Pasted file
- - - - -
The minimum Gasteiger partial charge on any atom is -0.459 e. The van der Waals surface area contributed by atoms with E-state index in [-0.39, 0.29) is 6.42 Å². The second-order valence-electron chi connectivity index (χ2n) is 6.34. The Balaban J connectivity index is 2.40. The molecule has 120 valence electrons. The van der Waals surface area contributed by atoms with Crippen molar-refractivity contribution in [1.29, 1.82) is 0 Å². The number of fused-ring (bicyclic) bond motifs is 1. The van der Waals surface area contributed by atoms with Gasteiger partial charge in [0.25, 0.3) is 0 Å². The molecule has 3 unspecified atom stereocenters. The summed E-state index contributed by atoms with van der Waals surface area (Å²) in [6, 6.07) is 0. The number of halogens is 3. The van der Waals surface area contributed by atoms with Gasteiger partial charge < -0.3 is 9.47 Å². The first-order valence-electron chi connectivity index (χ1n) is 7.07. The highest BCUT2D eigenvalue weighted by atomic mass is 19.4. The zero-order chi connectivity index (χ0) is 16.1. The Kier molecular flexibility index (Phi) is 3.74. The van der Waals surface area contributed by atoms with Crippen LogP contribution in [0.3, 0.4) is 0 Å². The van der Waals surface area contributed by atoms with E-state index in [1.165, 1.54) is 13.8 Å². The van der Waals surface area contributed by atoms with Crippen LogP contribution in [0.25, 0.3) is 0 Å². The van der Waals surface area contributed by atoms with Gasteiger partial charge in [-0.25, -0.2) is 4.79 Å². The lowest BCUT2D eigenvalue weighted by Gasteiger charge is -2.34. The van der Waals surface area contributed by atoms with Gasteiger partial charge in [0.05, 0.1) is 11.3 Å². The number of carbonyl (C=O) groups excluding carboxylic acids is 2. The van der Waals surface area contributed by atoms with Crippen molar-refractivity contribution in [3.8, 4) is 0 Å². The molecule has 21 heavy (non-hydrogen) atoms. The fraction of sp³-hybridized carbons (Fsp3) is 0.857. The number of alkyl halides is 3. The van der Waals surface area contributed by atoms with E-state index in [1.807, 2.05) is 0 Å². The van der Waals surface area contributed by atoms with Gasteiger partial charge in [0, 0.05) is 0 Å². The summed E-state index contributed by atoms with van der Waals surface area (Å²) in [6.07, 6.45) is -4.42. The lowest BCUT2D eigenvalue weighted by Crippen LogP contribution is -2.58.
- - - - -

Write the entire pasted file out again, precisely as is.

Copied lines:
The minimum Gasteiger partial charge on any atom is -0.459 e. The van der Waals surface area contributed by atoms with E-state index in [-0.39, 0.29) is 6.42 Å². The second-order valence-electron chi connectivity index (χ2n) is 6.34. The Balaban J connectivity index is 2.40. The molecule has 120 valence electrons. The van der Waals surface area contributed by atoms with Crippen molar-refractivity contribution in [1.29, 1.82) is 0 Å². The number of fused-ring (bicyclic) bond motifs is 1. The van der Waals surface area contributed by atoms with Gasteiger partial charge in [0.25, 0.3) is 0 Å². The molecule has 3 unspecified atom stereocenters. The summed E-state index contributed by atoms with van der Waals surface area (Å²) in [6, 6.07) is 0. The number of halogens is 3. The van der Waals surface area contributed by atoms with Gasteiger partial charge < -0.3 is 9.47 Å². The first-order valence-electron chi connectivity index (χ1n) is 7.07. The highest BCUT2D eigenvalue weighted by atomic mass is 19.4. The zero-order chi connectivity index (χ0) is 16.1. The Kier molecular flexibility index (Phi) is 3.74. The van der Waals surface area contributed by atoms with Crippen LogP contribution in [0.3, 0.4) is 0 Å². The van der Waals surface area contributed by atoms with E-state index in [1.165, 1.54) is 13.8 Å². The van der Waals surface area contributed by atoms with Crippen LogP contribution in [0.25, 0.3) is 0 Å². The van der Waals surface area contributed by atoms with Gasteiger partial charge in [-0.25, -0.2) is 4.79 Å². The lowest BCUT2D eigenvalue weighted by Gasteiger charge is -2.34. The van der Waals surface area contributed by atoms with Gasteiger partial charge in [0.05, 0.1) is 11.3 Å². The number of carbonyl (C=O) groups excluding carboxylic acids is 2. The van der Waals surface area contributed by atoms with Crippen molar-refractivity contribution in [3.8, 4) is 0 Å². The molecule has 21 heavy (non-hydrogen) atoms. The fraction of sp³-hybridized carbons (Fsp3) is 0.857. The number of alkyl halides is 3. The van der Waals surface area contributed by atoms with E-state index in [1.807, 2.05) is 0 Å². The van der Waals surface area contributed by atoms with Gasteiger partial charge in [0, 0.05) is 0 Å². The summed E-state index contributed by atoms with van der Waals surface area (Å²) in [6.07, 6.45) is -4.42. The lowest BCUT2D eigenvalue weighted by Crippen LogP contribution is -2.58.